Michael Jackson 'chemically castrated' as child: doctor

Michael Jackson may have been more prince than king of pop, a French doctor says in a new book alleging his wide-ranging voice resulted from a childhood chemical castration to fight acne.

"When he died, I realised that he was an unusual phenomenon," Alain Branchereau, an opera buff and professor of vascular surgery at Timone University Hospital in France's Mediterranean port of Marseille, told AFP.

"I said, 'That's the voice of a castrato!'."

After discussing the voice with his colleagues, including endocrinologists, Branchereau ended up with the theory of chemical castration through the synthetic anti-male hormone drug Cyproterone.

"When he was 12, Michael Jackson had acne. We know this, he spoke about it himself as a tragedy. What I think could have happened is that his people suggested this miracle treatment," the doctor said.

Cyproterone "blocks puberty, the voice can't mature," he said, adding that he had read around 20 books on the subject, studied photographs and spoken to specialists in dermatology, voice physiology, plastic surgery, urology as well as to a former singer with the Petits Chanteurs de Sainte-Croix boys choir.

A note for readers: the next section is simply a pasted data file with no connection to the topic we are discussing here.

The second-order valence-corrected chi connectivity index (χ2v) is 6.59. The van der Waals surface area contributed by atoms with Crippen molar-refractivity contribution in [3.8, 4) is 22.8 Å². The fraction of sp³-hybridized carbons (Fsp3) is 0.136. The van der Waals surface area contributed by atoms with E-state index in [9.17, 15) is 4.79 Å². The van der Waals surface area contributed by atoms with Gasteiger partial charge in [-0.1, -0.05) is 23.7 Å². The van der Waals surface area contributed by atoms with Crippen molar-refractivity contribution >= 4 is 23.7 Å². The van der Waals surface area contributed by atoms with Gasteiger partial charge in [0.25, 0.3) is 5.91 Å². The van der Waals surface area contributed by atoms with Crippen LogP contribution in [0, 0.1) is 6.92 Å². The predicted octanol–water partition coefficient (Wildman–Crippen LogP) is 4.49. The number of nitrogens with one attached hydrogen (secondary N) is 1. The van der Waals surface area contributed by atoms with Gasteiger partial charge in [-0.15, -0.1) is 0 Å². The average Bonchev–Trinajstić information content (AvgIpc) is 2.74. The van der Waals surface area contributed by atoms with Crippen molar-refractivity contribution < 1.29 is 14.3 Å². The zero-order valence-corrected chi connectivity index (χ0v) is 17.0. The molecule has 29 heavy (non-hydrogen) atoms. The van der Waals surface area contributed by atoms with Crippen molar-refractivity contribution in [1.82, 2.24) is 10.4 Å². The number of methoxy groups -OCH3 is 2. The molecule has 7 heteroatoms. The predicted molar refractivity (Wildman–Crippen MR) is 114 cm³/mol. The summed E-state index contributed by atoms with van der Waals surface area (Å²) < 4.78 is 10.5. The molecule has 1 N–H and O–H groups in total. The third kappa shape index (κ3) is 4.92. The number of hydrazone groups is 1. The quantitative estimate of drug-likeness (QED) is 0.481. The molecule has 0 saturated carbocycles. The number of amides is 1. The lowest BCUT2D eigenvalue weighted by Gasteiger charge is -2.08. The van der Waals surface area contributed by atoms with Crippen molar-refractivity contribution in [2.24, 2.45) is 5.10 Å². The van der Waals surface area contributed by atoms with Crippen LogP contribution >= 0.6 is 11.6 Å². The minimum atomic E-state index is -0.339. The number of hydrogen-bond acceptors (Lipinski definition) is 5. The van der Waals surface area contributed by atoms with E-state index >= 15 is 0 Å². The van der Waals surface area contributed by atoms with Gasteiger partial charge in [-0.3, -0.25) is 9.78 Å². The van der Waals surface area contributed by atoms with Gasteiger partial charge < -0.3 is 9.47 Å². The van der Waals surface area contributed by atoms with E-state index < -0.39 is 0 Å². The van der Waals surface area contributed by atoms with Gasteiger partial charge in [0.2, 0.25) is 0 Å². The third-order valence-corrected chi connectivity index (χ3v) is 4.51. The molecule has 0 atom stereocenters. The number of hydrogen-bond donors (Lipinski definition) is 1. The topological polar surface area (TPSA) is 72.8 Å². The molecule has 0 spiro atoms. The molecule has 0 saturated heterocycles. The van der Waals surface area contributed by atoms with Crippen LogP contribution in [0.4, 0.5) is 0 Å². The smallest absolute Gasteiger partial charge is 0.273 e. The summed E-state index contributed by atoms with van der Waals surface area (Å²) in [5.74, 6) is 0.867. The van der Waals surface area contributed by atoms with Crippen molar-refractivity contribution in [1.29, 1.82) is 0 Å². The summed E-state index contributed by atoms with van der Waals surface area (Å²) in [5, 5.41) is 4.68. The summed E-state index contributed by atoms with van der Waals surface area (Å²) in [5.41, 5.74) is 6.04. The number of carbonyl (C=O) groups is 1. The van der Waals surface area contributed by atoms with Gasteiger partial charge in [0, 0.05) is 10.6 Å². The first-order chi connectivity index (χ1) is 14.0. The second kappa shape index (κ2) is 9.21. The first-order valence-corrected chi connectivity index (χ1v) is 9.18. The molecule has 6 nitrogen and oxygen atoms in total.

The drug stops bodily hair and the larynx from growing and affects the bones, leaving the body with a slight frame but a large chest.

Once the treatment is finished, the patient "keeps a child's larynx all his life in a man's body," said Branchereau.

The doctor also noted that a male voice breaks during adolescence, becoming difficult to control. "But Michael Jackson never stopped singing," he said.

"An important part of my theory is this voice's exceptional character, which covers three octaves. But I haven't found any grown men's voices that cover three octaves."

Branchereau admitted that he had not contacted Jackson's family or friends for his book, "Michael Jackson, the secret of a voice," due out on March 9.

"We will never have proof," the doctor said. "Unless his entourage says something."

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